CBSE Class 12 Physics Sound Wave Theory and Examples. Please refer to the examination notes which you can use for preparing and revising for exams. These notes will help you to revise the concepts quickly and get good marks.
(a) Material medium is required for the propagation of sound waves.
(b) Sound waves are longitudinal in nature.
(c) Speed of sound in air at N.T.P. is 332 m/s.
(d) Sound is audiable only between 20 Hz to 20 KHz.
(e) Sound waves can not be polarised.
2. PROPAGATION OF SOUND WAVES (LONGITUDINAL WAVES)
A longitudinal wave motion is that wave motion in which individual particles of the medium execute simple harmonic motion about their mean position
along the same direction along which the wave is propagated, as shown in figure. eg.
(i) Sound waves travel through air in the form of longitudinal waves.
(ii) Vibrations of air column above the surface of water in the tube of a resonance apparatus are longitudinal.
(iii) Vibrations of air column in organ pipes are longitudinal.
A longitudinal wave travel through a medium in the form of compressions or condensations C and rarefaction (R) as shown in figure.
A compression is a region of the medium in which particles are compressed i.e. particles come closer i.e. distance between the particles becomes less than the normal distance between them. Thus there is a temporary decrease in volume and a consequent increase in density of the medium A rarefaction is a region of the medium in which particles are rarefied i.e. particles get farther apart than what they normally are. Thus there is a temporary increase in volume and a consequent decrease in density of the medium in the region of rarefaction.
The distance between the centres of two consecutive compressions and two consecutive rarefaction is the wavelength (λ) of the wave. In above figure BD = AC = λ.
3. EQUATION OF A PROGRESSIVE SOUND WAVE
Sound wave is a longitudinal wave with regions of compression & rarefactions. The increase of pressure above its normal value may be written as,
δP = δP0 sinω (t – c/v) Where δP = increase in pressure at x position at time t δP0= maximum increase in pressure ω = 2πn where n is frequency If δP and δP0 are replaced by p & p0 then, p = p0 sinω(t – c/v)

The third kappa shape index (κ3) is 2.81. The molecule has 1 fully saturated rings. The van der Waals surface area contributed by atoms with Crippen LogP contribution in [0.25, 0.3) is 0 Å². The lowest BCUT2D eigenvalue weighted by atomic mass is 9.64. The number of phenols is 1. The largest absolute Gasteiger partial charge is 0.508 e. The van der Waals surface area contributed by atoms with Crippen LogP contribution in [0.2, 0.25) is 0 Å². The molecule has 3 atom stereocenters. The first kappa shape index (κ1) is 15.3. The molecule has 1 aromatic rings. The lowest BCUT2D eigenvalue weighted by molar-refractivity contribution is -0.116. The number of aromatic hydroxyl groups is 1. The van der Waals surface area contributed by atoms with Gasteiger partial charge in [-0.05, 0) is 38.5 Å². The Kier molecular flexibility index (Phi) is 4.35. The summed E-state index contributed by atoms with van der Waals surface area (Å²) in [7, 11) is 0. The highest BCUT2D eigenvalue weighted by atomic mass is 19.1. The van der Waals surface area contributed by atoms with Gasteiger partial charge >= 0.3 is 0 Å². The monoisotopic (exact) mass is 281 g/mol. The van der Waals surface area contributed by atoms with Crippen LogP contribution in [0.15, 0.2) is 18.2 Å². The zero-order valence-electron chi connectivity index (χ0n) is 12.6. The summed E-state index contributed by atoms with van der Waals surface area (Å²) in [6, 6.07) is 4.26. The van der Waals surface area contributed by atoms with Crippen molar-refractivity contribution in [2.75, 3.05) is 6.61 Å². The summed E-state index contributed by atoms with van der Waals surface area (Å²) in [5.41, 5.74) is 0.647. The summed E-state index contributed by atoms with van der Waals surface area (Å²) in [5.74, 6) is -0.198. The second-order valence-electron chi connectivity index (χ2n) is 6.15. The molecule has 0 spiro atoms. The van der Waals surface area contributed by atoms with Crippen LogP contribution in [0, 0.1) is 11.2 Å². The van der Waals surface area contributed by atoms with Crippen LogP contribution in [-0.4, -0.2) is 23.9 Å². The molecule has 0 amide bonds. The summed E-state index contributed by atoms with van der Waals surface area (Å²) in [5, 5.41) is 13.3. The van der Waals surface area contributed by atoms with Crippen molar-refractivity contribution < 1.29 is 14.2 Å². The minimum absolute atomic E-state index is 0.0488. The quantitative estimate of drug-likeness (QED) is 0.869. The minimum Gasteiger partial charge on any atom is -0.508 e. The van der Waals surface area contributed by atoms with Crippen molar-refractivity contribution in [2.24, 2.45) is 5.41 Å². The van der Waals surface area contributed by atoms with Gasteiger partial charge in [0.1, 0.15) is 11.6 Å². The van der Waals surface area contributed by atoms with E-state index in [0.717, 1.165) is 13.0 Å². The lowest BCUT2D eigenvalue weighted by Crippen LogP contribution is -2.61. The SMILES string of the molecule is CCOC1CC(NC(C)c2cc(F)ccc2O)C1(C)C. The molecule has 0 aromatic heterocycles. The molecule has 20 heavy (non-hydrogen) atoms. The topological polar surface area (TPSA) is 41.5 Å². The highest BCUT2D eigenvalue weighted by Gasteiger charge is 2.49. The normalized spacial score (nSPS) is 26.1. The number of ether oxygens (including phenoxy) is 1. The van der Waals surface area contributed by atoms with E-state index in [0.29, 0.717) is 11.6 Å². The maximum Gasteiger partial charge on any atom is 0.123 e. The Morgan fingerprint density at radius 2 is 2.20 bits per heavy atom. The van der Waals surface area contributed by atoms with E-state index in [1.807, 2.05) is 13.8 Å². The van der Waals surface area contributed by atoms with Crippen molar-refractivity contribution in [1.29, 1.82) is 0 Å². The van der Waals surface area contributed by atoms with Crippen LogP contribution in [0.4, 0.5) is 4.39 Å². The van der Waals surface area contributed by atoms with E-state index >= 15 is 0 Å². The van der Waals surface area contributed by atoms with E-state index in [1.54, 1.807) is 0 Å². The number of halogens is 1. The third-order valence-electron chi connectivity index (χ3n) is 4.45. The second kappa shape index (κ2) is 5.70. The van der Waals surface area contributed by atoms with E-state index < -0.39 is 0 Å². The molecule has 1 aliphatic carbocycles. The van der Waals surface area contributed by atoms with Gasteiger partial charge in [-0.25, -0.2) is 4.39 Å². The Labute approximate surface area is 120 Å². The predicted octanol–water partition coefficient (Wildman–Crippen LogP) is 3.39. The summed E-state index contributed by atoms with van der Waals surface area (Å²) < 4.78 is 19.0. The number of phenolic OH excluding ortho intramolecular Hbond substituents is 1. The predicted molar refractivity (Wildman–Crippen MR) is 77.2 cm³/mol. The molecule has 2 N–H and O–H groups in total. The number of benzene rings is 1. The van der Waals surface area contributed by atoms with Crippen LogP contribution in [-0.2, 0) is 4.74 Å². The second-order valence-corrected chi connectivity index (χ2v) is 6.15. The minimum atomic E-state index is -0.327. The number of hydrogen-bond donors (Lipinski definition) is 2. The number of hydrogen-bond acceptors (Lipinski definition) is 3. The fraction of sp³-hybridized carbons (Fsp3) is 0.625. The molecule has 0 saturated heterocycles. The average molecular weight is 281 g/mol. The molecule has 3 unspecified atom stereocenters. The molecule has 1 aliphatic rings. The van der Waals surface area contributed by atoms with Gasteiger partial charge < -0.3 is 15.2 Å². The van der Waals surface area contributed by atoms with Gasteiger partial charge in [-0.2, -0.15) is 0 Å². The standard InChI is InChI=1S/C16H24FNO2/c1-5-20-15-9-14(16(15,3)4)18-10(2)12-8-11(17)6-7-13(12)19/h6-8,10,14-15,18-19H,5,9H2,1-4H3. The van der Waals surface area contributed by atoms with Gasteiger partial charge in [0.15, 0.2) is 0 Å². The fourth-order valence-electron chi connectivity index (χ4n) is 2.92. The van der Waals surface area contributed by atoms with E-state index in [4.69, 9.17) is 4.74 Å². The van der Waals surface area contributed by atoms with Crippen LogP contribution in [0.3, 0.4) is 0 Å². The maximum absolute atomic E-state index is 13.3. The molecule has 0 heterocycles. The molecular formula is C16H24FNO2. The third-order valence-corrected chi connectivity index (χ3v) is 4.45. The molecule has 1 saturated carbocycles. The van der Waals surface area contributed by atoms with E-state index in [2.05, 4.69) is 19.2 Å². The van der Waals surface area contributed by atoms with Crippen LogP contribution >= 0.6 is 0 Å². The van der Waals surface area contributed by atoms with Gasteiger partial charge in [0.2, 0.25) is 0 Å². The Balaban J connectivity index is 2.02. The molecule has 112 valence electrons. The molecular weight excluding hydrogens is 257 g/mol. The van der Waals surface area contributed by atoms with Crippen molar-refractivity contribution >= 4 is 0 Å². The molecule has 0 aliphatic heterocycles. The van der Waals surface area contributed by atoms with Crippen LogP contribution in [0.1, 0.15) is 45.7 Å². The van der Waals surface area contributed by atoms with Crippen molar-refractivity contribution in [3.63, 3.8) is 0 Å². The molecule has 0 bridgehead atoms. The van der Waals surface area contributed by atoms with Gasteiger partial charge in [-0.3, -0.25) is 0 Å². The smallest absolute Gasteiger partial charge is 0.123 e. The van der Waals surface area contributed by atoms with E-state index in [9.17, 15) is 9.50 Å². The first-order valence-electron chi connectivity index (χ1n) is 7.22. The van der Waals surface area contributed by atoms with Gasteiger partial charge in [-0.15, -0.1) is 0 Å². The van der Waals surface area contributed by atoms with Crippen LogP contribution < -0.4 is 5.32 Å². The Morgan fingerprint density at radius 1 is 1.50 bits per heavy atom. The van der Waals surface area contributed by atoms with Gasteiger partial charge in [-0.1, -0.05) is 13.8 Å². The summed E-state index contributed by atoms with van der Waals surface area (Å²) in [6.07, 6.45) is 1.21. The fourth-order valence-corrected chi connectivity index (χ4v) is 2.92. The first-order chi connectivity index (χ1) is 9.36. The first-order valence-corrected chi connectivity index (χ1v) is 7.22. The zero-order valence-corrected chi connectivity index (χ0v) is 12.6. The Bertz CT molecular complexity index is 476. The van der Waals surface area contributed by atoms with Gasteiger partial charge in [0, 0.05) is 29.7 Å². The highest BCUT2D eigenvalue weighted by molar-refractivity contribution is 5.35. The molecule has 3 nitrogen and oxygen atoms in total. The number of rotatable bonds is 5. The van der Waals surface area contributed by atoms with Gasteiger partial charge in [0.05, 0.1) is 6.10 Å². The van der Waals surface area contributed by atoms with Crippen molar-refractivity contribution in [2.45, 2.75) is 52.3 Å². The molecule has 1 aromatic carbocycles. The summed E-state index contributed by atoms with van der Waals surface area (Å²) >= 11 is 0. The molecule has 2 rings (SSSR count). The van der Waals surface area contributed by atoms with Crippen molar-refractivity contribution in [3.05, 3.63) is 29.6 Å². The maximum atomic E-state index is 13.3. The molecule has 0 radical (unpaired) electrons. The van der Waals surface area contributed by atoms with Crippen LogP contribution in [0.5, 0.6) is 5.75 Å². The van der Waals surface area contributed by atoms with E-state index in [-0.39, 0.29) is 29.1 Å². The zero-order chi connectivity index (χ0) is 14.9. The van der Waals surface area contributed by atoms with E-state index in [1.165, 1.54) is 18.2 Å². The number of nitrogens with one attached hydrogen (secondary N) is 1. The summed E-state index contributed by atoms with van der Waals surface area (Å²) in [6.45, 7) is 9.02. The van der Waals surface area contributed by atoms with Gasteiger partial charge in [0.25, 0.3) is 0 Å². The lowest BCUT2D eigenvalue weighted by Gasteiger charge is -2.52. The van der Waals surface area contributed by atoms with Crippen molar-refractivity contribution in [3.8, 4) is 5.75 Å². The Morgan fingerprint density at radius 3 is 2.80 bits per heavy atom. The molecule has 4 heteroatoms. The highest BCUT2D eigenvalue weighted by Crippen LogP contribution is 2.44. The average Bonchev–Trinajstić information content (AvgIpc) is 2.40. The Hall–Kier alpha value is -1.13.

4. VELOCITY OF SOUND IN A MEDIUM
Medium is necessary for sound propagation. These are longitudinal. In a medium, velocity of sound wave & mechanical wave depends on property of medium. It does not depends on amplitude & nature of wave.
WAVE VELOCITY IS AFFECTED BY FOLLOWING PROPERTIES OF MEDIUM :
(i) Elasticity (ii) Inertia
LAW OF NEWTON : In a medium, velocity of sound is given by
(C) VELOCITY OF SOUND IN GAS :
(I) NEWTON'S LAW : According to it, in a gaseous medium compression & rarefaction are formed slowly during wave propagation. So medium has sufficient time for energy transfer. Thus, temperature of medium remains constant. Sound wave motion is isothermal phenomenon.
5. FACTORS AFFECTING VELOCITY OF SOUND IN GASEOUS MEDIUM
(A) EFFECT OF PRESSURE AT CONSTANT TEMPERATURE : No effect, because density increases on pressure increasing.
(C) EFFECT OF HUMIDITY :
On increasing humidity, velocity of sound increases because density decreases with humidity increase. Dry air has more density than humid air.
∴ Velocity of sound in dry air is less than in humid air.
(D) EFFECT OF AMPLITUDE & FREQUENCY : No effect. In a medium, all sound waves which falls in sonic range, travels with equal velocity. Resultant velocity of wave remain same due to superposition of these waves. (Sonic velocity = 20Hz - 20000 Hz)
(E) EFFECT OF MEDIUM VELOCITY : Sound velocity changes in a dynamic medium for anobserver.
6. CHARACTERISTICS OF SOUND
There are three important characteristics of musical sound. Loudness, Pitch and Quality.
(i) Loudness of sound is a subjective term and is related to the intensity of sound. The intensity of sound at any point may be defined as the amount of sound energy passing per unit time per unit area around that point in a perpendicular direction. It is a physical quantity which is measured in Watt meter–2 in SI.
(ii) The sound waves falling on the ear drum of the observer produces the sensation of hearing. The sensation of sound which enables us to distinguish between a loud and a faint sound is called loudness. It depends upon the intensity of sound at a place and the sensitiveness of the ear of the observer situated at that place. The same sound may appear to be loud to one person and may appear faint to other. This is the reason that loudness is not entirely a physical quantity.
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